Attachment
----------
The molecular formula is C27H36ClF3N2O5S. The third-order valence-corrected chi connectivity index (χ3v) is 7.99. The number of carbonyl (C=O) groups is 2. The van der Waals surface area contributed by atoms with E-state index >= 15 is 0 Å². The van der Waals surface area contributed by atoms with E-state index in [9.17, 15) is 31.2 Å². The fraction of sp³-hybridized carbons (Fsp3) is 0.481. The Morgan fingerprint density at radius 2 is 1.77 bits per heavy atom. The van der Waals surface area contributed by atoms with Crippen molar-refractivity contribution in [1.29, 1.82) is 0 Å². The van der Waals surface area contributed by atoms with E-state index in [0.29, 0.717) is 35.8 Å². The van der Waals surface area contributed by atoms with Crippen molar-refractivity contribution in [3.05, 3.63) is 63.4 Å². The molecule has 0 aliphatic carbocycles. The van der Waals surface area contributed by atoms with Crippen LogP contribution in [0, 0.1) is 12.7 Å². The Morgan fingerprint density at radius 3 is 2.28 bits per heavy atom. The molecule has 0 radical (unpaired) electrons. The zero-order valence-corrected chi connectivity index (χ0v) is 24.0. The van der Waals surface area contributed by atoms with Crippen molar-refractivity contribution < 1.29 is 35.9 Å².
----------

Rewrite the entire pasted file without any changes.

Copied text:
The molecular formula is C27H36ClF3N2O5S. The third-order valence-corrected chi connectivity index (χ3v) is 7.99. The number of carbonyl (C=O) groups is 2. The van der Waals surface area contributed by atoms with E-state index >= 15 is 0 Å². The van der Waals surface area contributed by atoms with E-state index in [9.17, 15) is 31.2 Å². The fraction of sp³-hybridized carbons (Fsp3) is 0.481. The Morgan fingerprint density at radius 2 is 1.77 bits per heavy atom. The van der Waals surface area contributed by atoms with Crippen molar-refractivity contribution in [1.29, 1.82) is 0 Å². The van der Waals surface area contributed by atoms with E-state index in [0.29, 0.717) is 35.8 Å². The van der Waals surface area contributed by atoms with Crippen molar-refractivity contribution in [3.05, 3.63) is 63.4 Å². The molecule has 0 aliphatic carbocycles. The van der Waals surface area contributed by atoms with Crippen LogP contribution in [0, 0.1) is 12.7 Å². The Morgan fingerprint density at radius 3 is 2.28 bits per heavy atom. The molecule has 0 radical (unpaired) electrons. The zero-order valence-corrected chi connectivity index (χ0v) is 24.0. The van der Waals surface area contributed by atoms with Crippen molar-refractivity contribution < 1.29 is 35.9 Å².